They were not chasidim,î the official said. ìThey were people of color, and in black leather jackets. It was clear who was hitting whom.îThe Aronis were ready to rumble. Clearly visible on a videotape from a security camera turned over to the Brooklyn District Attorney were black men in baseball hats fighting alongside the black fur-hatters.

Wolf, an Aroni, said, ìWhat happened shouldnít have happened. It was the young ones, the hot ones. Rav Aaron didnít agree with it. We felt, letís do this properly. We can smell the victory, whatís the rush? Why disturb the holiday? But, as usual, the young ones do whatever they want. There was pushing and shoving. That was the end of that. We went back to the tent, had great hakafos [dancing with Torahs on Simchat Torah] with a tremendous crowd. It was a tremendous Simchas Torah.îLife creeps back to normal after the holidays. In the first prayer hall, inside the main doors on Rodney Street, dozens of memorial candles burned in an alcove while late afternoon Minchas followed one after the other, as if in a continuous loop.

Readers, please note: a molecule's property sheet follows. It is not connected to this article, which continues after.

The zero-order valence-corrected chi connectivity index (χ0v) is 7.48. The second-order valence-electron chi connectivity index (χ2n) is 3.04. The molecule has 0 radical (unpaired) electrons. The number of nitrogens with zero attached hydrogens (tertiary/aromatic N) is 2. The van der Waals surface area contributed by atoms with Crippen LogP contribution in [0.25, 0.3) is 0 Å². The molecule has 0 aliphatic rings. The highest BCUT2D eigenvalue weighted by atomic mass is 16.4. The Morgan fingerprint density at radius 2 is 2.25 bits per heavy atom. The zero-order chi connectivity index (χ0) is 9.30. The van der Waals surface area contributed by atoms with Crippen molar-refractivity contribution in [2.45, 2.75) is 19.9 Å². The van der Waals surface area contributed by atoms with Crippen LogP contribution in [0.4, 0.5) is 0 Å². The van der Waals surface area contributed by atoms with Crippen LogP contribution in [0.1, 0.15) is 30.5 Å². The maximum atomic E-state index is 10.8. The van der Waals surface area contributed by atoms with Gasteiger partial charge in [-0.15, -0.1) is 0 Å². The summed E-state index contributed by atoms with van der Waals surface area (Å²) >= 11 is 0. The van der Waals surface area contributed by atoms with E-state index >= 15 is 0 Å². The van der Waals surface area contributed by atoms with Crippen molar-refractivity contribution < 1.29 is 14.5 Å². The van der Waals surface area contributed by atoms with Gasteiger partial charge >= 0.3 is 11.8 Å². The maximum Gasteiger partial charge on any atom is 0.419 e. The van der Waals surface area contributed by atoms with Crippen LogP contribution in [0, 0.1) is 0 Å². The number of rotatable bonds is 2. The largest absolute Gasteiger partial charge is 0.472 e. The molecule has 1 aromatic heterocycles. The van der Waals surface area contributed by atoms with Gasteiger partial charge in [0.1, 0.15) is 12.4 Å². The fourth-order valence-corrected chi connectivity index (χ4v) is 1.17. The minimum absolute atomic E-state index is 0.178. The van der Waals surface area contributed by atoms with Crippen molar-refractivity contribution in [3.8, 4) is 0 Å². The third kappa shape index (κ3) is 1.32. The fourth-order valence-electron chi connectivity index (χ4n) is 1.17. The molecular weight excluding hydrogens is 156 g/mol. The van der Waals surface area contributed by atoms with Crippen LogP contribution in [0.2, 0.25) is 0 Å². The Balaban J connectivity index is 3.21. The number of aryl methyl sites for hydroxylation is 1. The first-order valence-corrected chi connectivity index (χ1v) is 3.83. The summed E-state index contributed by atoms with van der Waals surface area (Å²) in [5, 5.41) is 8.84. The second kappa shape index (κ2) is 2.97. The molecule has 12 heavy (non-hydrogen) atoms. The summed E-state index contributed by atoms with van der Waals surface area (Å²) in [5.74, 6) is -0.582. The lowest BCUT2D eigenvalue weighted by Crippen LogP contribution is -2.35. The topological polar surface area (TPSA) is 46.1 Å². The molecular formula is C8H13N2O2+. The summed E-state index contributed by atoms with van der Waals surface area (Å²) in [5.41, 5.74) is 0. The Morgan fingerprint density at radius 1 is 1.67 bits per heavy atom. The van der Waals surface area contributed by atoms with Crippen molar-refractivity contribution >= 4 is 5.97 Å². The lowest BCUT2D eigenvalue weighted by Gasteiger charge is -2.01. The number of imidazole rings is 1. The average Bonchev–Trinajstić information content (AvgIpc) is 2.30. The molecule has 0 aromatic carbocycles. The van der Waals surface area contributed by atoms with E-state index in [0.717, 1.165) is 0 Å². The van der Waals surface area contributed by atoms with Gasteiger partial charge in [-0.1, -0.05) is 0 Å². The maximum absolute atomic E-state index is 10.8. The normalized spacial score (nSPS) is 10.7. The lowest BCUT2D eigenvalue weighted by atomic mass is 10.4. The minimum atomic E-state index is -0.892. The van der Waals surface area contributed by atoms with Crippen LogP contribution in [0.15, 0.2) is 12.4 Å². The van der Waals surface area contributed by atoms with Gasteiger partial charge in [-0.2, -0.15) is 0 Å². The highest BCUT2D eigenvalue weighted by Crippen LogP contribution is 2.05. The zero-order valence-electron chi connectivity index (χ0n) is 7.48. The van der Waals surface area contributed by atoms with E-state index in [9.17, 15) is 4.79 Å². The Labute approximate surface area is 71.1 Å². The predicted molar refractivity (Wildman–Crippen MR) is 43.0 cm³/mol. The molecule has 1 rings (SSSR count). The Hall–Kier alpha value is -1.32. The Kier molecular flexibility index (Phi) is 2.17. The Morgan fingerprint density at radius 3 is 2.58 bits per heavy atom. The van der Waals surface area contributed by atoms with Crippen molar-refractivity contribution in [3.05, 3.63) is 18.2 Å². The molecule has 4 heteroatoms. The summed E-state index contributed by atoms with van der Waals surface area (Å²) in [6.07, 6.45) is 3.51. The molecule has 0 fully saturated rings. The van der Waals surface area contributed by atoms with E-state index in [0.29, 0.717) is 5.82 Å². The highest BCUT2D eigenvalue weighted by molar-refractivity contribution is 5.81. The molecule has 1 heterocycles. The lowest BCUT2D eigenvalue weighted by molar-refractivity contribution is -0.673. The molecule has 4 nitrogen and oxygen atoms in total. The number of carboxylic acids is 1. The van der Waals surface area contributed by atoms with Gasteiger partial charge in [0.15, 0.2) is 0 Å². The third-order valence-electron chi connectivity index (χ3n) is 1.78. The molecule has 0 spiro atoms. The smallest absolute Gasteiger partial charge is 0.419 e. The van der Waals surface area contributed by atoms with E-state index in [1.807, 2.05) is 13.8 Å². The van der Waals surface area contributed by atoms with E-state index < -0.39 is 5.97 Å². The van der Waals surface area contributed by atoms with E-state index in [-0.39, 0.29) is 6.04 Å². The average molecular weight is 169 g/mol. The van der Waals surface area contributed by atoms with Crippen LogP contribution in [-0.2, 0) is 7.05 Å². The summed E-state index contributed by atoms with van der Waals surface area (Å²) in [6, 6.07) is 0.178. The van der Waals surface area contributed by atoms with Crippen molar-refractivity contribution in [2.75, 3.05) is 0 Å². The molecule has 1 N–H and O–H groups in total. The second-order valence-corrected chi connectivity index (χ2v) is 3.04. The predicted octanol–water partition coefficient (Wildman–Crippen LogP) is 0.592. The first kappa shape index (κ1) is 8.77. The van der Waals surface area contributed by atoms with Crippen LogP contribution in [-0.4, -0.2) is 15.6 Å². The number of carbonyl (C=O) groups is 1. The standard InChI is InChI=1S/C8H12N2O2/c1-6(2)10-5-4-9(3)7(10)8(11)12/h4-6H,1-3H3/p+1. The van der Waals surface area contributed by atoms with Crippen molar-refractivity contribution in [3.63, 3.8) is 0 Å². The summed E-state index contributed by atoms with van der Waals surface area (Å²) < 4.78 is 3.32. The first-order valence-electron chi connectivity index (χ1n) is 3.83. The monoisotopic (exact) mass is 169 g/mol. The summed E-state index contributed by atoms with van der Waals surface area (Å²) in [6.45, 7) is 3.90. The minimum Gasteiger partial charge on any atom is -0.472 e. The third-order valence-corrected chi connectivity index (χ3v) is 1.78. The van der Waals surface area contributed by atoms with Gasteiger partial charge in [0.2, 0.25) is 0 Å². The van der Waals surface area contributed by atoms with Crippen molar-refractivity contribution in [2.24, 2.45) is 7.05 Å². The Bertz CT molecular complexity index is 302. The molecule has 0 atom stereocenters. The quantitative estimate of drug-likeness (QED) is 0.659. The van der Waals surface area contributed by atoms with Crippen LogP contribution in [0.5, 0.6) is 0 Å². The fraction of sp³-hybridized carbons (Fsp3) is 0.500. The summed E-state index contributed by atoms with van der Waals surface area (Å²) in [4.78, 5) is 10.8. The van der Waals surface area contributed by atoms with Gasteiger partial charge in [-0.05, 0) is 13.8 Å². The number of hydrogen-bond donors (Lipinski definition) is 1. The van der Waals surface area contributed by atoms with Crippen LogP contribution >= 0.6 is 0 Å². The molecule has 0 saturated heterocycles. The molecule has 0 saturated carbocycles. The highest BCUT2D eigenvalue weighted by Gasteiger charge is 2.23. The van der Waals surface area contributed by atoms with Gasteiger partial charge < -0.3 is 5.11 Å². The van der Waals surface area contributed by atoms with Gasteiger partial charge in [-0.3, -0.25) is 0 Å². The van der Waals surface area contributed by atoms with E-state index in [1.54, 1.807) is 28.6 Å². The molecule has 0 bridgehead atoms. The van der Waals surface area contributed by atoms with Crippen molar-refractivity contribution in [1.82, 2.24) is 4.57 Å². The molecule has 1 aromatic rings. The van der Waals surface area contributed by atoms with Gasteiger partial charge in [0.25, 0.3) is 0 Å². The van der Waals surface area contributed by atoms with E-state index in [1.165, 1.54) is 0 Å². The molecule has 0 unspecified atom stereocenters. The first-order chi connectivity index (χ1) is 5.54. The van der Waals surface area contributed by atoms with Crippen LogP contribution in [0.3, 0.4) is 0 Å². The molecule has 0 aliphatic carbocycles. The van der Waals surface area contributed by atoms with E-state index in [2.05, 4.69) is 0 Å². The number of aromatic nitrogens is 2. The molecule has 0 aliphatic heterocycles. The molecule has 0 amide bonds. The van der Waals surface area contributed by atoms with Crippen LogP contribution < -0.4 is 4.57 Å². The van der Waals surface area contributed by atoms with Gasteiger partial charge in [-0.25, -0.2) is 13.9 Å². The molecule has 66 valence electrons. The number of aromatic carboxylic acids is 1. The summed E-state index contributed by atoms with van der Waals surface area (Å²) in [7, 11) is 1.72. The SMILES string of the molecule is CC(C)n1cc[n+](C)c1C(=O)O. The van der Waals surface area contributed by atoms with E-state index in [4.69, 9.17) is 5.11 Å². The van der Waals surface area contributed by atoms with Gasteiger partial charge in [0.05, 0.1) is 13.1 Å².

Six elderly Satmars sat at one of the many long study tables with scratched and indented wooden surfaces. On the tables and shelves, miles of black adhesive tape covered the bindings of texts and held community announcements to the walls. Some posters announced a sale of permanent press shirts. Someone left a bottle of Pert shampoo near a washroom.

Outside, boys pointed up at the window where neon light illuminated the office wrecked a few nights before. Suddenly, one of ìthe wild onesî grabbed an older manís tallit bag. The old man raced after him, followed by dozens of others, each holding on to their hats, a blur in the darkness.What just happened?ìNothing,î said a kid. ìTwo people having a fight.î nE-mail: ìjonathan@jewishweek.orgî